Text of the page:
suspension to its original ride height before contacting the next bump. Faster riders will have less time between bumps

causing them to need a slightly faster rebound.

- If the rebound is too fast, the bike will bounce up after landing from a large jump or kick sideways through rough sections. If

the rebound is too slow, the wheel will not have enough time to return between bumps, causing it to "pack down" becoming

harsh on the next bump. Rebound "Packing" can occur on the second bump and can be confused with too much

compression

- Experimentation is required to fine-tune this adjustment. Stick a small screwdriver in your boot and concentrate on the

highest speed and most aggressive portions of your test track.

Front Forks:

- Start by speeding up the front rebound by turning the screw at the top of your forks "out" (counterclockwise) 2 clicks then

ride your test track. Continue turning the adjuster out until the bike kicks up after landings or bounces up for no good reason.

Record this setting for reference.

- Then try turning the rebound "in" (clockwise) 2 clicks at a time until the front end begins to get stiff or your arms begin to get

tired quickly (arm pump). These are signs of packing. These two extremes define your rebound working range.

- I prefer to run my rebound as fast as possible. I would rather have the front end kick up occasionally than pack down.

Note: - "Slightly fast fork rebound will reduce headshake and arm pump." –

- “Slightly slow fork rebound will help the front end stick in a berm.” --

Rear Shock:

- Start by speeding up the rear rebound by turning the screw at the bottom of your shock "out" (counterclockwise) 2 clicks

then ride your test track. Continue turning the adjuster out until the bike kicks up after landings or kicks side to side. Record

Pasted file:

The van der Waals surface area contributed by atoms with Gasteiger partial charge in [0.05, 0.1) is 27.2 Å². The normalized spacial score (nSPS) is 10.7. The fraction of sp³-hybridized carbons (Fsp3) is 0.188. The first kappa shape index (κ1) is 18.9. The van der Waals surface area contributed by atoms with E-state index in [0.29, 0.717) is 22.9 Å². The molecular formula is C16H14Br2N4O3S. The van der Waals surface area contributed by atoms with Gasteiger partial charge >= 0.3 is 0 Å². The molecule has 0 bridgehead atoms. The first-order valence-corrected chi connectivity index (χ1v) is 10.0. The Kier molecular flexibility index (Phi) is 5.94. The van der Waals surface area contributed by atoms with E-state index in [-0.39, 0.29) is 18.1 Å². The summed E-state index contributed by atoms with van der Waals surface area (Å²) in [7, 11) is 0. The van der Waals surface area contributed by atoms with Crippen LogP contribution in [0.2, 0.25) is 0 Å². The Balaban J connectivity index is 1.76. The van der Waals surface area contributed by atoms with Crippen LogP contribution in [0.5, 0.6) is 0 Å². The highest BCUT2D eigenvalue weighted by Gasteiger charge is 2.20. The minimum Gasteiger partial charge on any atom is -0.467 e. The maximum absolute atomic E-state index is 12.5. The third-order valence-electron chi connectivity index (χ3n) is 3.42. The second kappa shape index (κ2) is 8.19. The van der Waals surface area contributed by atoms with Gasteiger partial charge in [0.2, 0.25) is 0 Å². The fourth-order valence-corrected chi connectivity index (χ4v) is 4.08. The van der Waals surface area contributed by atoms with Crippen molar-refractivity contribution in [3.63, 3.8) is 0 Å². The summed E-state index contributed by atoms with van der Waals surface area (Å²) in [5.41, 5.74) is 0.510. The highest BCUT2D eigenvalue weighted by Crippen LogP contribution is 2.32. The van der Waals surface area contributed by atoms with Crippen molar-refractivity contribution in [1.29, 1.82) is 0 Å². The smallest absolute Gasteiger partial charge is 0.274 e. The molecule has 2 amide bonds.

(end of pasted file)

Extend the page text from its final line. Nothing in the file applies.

this setting for reference.

- Then try tuning the rebound "in" (clockwise) 2 clicks at a time until the rear end begins to pound and get stiff. It may also

feel like you have a flat tire, the rear is riding low, or like the rear is "dead". You will probably get tired faster. These are signs

of packing. These settings define your rebound working range.

- I prefer to run my rebound as fast as possible, but always prefer the front to be faster than the rear..

Note: -- "Slightly faster rebound settings will help you clear double jumps and ride aggressively."

-- "Slightly slower rebound settings conserve energy in deep sand and desert whoops."

STEP 4 -BALANCING FRONT AND REAR

Regardless of personal preference on compression stiffness and rebound speed, both ends must be balanced and work

together.

Compression Balance:

- The front spring and compression setting must coordinate with the rear spring and compression setting.

- If the front forks are too soft and plow through a whoop but the rear end rides up and over it, the bike will go into the "endo"

position. To cure this you would try to stiffen the front compression to make the front ride higher over the bump to match the

rear end. First try a combination of turning the fork compression adjuster screw in, adding 1/4" fork oil, adding preload to the

front fork springs, and pushing the fork tubes down in the triple clamps. Also try speeding up the front rebound, clicker "out" 1

or 2 clicks. All the above changes combine to make the front end ride higher which minimizes the dreaded “endo”.

- When you reach the limit on making the front stiffer, try adjusting the rear end softer. A softer rear will reduce the load to the

front end causing the front to bottom less. Try a combination of turning the shock compression setting "out", and reducing

rear spring preload. Also try slowing the shock rebound, adjust the clicker "in" 1 click, to make the rear stay down after the

bump.

- Reverse the logic listed above if the fork is stiffer than the rear.

Rebound Balance:

The front and rear rebound settings must coordinate to throw the bike up level on jump take-offs. (First the compression